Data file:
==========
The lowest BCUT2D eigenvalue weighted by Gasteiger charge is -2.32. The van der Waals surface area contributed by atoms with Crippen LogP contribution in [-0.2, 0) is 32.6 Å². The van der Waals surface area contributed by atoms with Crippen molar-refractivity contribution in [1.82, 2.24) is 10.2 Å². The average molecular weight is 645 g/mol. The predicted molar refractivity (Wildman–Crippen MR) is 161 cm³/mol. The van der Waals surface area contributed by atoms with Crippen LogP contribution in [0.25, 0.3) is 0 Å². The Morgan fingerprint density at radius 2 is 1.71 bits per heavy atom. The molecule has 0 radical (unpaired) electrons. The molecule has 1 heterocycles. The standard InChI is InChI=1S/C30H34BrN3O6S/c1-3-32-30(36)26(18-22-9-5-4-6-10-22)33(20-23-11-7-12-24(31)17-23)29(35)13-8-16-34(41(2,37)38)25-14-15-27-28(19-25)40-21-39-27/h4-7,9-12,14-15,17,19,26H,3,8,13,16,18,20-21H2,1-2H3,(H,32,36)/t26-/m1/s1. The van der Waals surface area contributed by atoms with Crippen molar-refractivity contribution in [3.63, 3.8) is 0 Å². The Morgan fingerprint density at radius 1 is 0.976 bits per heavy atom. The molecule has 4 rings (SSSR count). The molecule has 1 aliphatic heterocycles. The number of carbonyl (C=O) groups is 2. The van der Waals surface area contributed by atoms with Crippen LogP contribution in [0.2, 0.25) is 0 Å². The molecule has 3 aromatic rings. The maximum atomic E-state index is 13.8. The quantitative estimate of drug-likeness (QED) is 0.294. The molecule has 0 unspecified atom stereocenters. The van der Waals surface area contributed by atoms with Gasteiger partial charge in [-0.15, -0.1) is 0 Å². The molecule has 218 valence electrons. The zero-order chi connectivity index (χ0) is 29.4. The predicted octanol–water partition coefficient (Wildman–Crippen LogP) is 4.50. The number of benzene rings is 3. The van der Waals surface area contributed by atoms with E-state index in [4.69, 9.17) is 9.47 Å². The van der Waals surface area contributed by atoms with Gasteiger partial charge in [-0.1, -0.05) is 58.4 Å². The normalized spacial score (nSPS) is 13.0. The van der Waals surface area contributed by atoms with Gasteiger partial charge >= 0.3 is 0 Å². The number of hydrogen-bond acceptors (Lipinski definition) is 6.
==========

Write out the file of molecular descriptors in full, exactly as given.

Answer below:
The lowest BCUT2D eigenvalue weighted by Gasteiger charge is -2.32. The van der Waals surface area contributed by atoms with Crippen LogP contribution in [-0.2, 0) is 32.6 Å². The van der Waals surface area contributed by atoms with Crippen molar-refractivity contribution in [1.82, 2.24) is 10.2 Å². The average molecular weight is 645 g/mol. The predicted molar refractivity (Wildman–Crippen MR) is 161 cm³/mol. The van der Waals surface area contributed by atoms with Crippen LogP contribution in [0.25, 0.3) is 0 Å². The Morgan fingerprint density at radius 2 is 1.71 bits per heavy atom. The molecule has 0 radical (unpaired) electrons. The molecule has 1 heterocycles. The standard InChI is InChI=1S/C30H34BrN3O6S/c1-3-32-30(36)26(18-22-9-5-4-6-10-22)33(20-23-11-7-12-24(31)17-23)29(35)13-8-16-34(41(2,37)38)25-14-15-27-28(19-25)40-21-39-27/h4-7,9-12,14-15,17,19,26H,3,8,13,16,18,20-21H2,1-2H3,(H,32,36)/t26-/m1/s1. The van der Waals surface area contributed by atoms with Crippen molar-refractivity contribution in [3.63, 3.8) is 0 Å². The Morgan fingerprint density at radius 1 is 0.976 bits per heavy atom. The molecule has 4 rings (SSSR count). The molecule has 1 aliphatic heterocycles. The number of carbonyl (C=O) groups is 2. The van der Waals surface area contributed by atoms with Crippen LogP contribution in [0.2, 0.25) is 0 Å². The molecule has 3 aromatic rings. The maximum atomic E-state index is 13.8. The quantitative estimate of drug-likeness (QED) is 0.294. The molecule has 0 unspecified atom stereocenters. The van der Waals surface area contributed by atoms with Gasteiger partial charge in [-0.15, -0.1) is 0 Å². The molecule has 218 valence electrons. The zero-order chi connectivity index (χ0) is 29.4. The predicted octanol–water partition coefficient (Wildman–Crippen LogP) is 4.50. The number of benzene rings is 3. The van der Waals surface area contributed by atoms with E-state index in [4.69, 9.17) is 9.47 Å². The van der Waals surface area contributed by atoms with Gasteiger partial charge in [-0.1, -0.05) is 58.4 Å². The normalized spacial score (nSPS) is 13.0. The van der Waals surface area contributed by atoms with Gasteiger partial charge >= 0.3 is 0 Å². The number of hydrogen-bond acceptors (Lipinski definition) is 6.